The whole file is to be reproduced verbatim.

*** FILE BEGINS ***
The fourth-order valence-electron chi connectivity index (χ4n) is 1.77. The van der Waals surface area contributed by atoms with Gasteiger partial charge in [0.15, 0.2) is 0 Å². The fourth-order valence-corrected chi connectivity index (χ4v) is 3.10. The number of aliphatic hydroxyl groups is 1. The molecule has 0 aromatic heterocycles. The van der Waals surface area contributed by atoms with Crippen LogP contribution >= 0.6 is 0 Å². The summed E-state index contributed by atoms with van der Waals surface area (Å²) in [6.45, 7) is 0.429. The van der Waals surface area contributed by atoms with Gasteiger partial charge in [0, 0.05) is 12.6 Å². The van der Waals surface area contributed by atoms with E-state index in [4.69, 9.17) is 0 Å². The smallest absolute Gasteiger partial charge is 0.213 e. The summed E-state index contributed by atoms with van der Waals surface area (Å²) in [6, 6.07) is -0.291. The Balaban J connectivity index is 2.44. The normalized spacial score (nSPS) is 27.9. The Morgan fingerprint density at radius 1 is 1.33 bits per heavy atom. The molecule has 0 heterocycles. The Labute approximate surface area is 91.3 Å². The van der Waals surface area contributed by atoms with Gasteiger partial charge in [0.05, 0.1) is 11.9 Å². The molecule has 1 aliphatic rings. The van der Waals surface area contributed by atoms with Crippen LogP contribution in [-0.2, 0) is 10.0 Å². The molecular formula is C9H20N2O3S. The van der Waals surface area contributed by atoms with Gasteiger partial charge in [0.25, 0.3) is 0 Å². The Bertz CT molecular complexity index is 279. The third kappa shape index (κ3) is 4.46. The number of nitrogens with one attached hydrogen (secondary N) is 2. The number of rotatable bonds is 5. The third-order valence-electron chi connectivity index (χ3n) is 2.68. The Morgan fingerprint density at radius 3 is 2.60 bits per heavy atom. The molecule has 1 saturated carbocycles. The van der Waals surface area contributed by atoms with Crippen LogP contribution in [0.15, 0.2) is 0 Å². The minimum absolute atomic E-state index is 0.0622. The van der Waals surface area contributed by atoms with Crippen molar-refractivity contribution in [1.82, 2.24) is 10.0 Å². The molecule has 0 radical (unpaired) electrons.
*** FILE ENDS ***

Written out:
The fourth-order valence-electron chi connectivity index (χ4n) is 1.77. The van der Waals surface area contributed by atoms with Gasteiger partial charge in [0.15, 0.2) is 0 Å². The fourth-order valence-corrected chi connectivity index (χ4v) is 3.10. The number of aliphatic hydroxyl groups is 1. The molecule has 0 aromatic heterocycles. The van der Waals surface area contributed by atoms with Crippen LogP contribution >= 0.6 is 0 Å². The summed E-state index contributed by atoms with van der Waals surface area (Å²) in [6.45, 7) is 0.429. The van der Waals surface area contributed by atoms with Gasteiger partial charge in [0, 0.05) is 12.6 Å². The van der Waals surface area contributed by atoms with E-state index in [4.69, 9.17) is 0 Å². The smallest absolute Gasteiger partial charge is 0.213 e. The summed E-state index contributed by atoms with van der Waals surface area (Å²) in [6, 6.07) is -0.291. The Balaban J connectivity index is 2.44. The normalized spacial score (nSPS) is 27.9. The Morgan fingerprint density at radius 1 is 1.33 bits per heavy atom. The molecule has 0 heterocycles. The Labute approximate surface area is 91.3 Å². The van der Waals surface area contributed by atoms with Gasteiger partial charge in [0.05, 0.1) is 11.9 Å². The molecule has 1 aliphatic rings. The van der Waals surface area contributed by atoms with Crippen LogP contribution in [-0.2, 0) is 10.0 Å². The molecular formula is C9H20N2O3S. The van der Waals surface area contributed by atoms with Gasteiger partial charge in [0.25, 0.3) is 0 Å². The Bertz CT molecular complexity index is 279. The third kappa shape index (κ3) is 4.46. The number of nitrogens with one attached hydrogen (secondary N) is 2. The number of rotatable bonds is 5. The third-order valence-electron chi connectivity index (χ3n) is 2.68. The Morgan fingerprint density at radius 3 is 2.60 bits per heavy atom. The molecule has 1 saturated carbocycles. The van der Waals surface area contributed by atoms with Crippen LogP contribution in [0.15, 0.2) is 0 Å². The minimum absolute atomic E-state index is 0.0622. The van der Waals surface area contributed by atoms with Crippen molar-refractivity contribution in [1.82, 2.24) is 10.0 Å². The molecule has 0 radical (unpaired) electrons.